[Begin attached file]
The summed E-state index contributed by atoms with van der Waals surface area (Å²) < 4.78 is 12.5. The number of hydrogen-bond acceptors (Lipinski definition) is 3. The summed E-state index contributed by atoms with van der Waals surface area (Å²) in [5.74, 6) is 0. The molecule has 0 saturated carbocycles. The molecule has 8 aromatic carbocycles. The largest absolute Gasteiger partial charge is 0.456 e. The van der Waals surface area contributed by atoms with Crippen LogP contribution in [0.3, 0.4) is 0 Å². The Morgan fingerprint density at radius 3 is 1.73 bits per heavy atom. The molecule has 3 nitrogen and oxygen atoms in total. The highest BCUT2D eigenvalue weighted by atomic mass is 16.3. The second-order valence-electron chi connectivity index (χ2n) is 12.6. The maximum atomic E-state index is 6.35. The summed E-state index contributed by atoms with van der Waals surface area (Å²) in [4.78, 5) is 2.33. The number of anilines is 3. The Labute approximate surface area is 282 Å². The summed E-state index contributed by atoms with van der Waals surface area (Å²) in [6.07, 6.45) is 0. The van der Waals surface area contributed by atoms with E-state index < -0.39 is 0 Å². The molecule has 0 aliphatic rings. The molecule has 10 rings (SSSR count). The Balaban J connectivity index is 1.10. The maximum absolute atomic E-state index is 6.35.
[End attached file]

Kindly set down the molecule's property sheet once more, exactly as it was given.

The summed E-state index contributed by atoms with van der Waals surface area (Å²) < 4.78 is 12.5. The number of hydrogen-bond acceptors (Lipinski definition) is 3. The summed E-state index contributed by atoms with van der Waals surface area (Å²) in [5.74, 6) is 0. The molecule has 0 saturated carbocycles. The molecule has 8 aromatic carbocycles. The largest absolute Gasteiger partial charge is 0.456 e. The van der Waals surface area contributed by atoms with Crippen LogP contribution in [0.3, 0.4) is 0 Å². The Morgan fingerprint density at radius 3 is 1.73 bits per heavy atom. The molecule has 3 nitrogen and oxygen atoms in total. The highest BCUT2D eigenvalue weighted by atomic mass is 16.3. The second-order valence-electron chi connectivity index (χ2n) is 12.6. The maximum atomic E-state index is 6.35. The summed E-state index contributed by atoms with van der Waals surface area (Å²) in [4.78, 5) is 2.33. The number of anilines is 3. The Labute approximate surface area is 282 Å². The summed E-state index contributed by atoms with van der Waals surface area (Å²) in [6.07, 6.45) is 0. The van der Waals surface area contributed by atoms with E-state index < -0.39 is 0 Å². The molecule has 0 aliphatic rings. The molecule has 10 rings (SSSR count). The Balaban J connectivity index is 1.10. The maximum absolute atomic E-state index is 6.35.